One of my largest issues with the full site editing user experience is the difficulty in transitioning from the backend to the frontend of your website. If you’re in the site editor, there’s no admin bar, no single click to get back to the front of your website. It requires multiple full-page reloads. I find this to be one of the weirdest digressions in WordPress UX, and it’s an action I’m trying to accomplish continually when building out a design.
If you’re on the frontend of your site and you want to edit the template you’re looking at, you can select the Edit Site button, but it often takes me to the index or home page, regardless of where I started out. Then I have to navigate through the site editor interface to try to figure out which templates (or template parts?) I was looking at in the first place.
This is a pretty common pattern that other page builders seem to have solved. Here’s an example of a frontend link to edit a screen in the page builder from Beaver Builder:
Here they’re providing links to all of the templates that are on that current page, the custom Home page design, plus the header and the footer. If I want to edit any of those pieces that I’m looking at, it’s one click away.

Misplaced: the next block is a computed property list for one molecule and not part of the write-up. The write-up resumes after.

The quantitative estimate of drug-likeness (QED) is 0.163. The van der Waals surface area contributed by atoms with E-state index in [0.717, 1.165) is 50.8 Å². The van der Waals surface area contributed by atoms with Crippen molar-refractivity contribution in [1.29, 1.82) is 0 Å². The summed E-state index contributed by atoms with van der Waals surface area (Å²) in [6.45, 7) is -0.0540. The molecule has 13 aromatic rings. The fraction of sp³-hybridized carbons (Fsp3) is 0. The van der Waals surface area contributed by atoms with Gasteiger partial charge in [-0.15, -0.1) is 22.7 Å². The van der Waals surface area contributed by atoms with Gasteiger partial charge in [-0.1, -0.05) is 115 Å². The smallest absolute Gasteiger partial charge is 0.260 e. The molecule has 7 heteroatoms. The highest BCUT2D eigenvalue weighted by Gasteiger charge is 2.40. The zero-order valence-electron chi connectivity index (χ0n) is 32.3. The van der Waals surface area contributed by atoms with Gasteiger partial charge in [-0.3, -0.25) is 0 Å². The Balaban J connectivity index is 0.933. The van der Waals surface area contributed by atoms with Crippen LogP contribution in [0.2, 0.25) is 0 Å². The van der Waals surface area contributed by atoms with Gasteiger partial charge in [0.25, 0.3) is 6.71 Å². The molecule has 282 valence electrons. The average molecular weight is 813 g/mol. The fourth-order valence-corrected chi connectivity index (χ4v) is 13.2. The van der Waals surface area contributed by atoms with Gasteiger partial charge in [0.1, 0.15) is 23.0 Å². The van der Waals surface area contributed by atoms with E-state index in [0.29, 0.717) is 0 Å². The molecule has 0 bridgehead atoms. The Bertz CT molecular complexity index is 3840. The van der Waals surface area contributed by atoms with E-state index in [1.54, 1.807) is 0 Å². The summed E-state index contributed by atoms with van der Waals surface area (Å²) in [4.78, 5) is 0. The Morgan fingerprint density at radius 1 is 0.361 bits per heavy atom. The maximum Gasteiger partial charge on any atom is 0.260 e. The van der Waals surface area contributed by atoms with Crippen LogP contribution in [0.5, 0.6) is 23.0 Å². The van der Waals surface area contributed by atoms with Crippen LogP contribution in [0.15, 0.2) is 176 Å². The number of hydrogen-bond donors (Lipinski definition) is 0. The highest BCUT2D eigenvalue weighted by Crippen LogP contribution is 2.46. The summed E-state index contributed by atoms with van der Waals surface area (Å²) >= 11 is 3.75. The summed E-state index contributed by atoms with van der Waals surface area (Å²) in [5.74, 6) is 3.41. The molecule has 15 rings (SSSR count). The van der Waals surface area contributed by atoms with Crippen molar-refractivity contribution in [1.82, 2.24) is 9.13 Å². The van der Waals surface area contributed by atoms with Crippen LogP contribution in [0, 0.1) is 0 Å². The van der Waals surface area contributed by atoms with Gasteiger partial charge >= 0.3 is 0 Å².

So I’ve been trying to create something similar for FSE. However, due to the lack of documentation, the reliance on ‘internal use only’ functions and global variables, and the vague mixture of HTML files in the theme and HTML code in the database, I spent a lot of time spinning my wheels. Like everything in Gutenberg, it was easy to get 50% there, and then the other 50% was almost impossible to achieve. In my mind, getting a list of what templates/parts I was looking at sounded pretty simple, but even my trusty Query Monitor didn’t actually list everything.
I ended up just having to recreate a lot of what happens inside WordPress core’s
wp-includes/template-loader.php file. Basically I’m looking through every conditional (
is_home() , etc) and then calling some undocumented core functions I’m not really supposed to be using.
Here’s the initial result:
Each of these links to the relevant piece in the site editor, ready for editing. It sort of almost always works.
The bummer here is that this sort of project would’ve felt “simple” in the past days of WordPress. The Code Reference pages in Documentation have been so built out over the years with relevant links, example use cases, and comments. I’ve definitely taken that for granted. For much of what you’re looking at in FSE, you’re stuck with things like the Block Editor Handbook which doesn’t have nearly the amount of detail. Many of the PHP functions behind FSE just simply aren’t in the documentation. And there’s a good chance that I’ll need to update this when WordPress updates.
This is very much a work in progress, but I figured I’d share the code in it’s early state. Is there an easier way to accomplish this? Did someone do it already?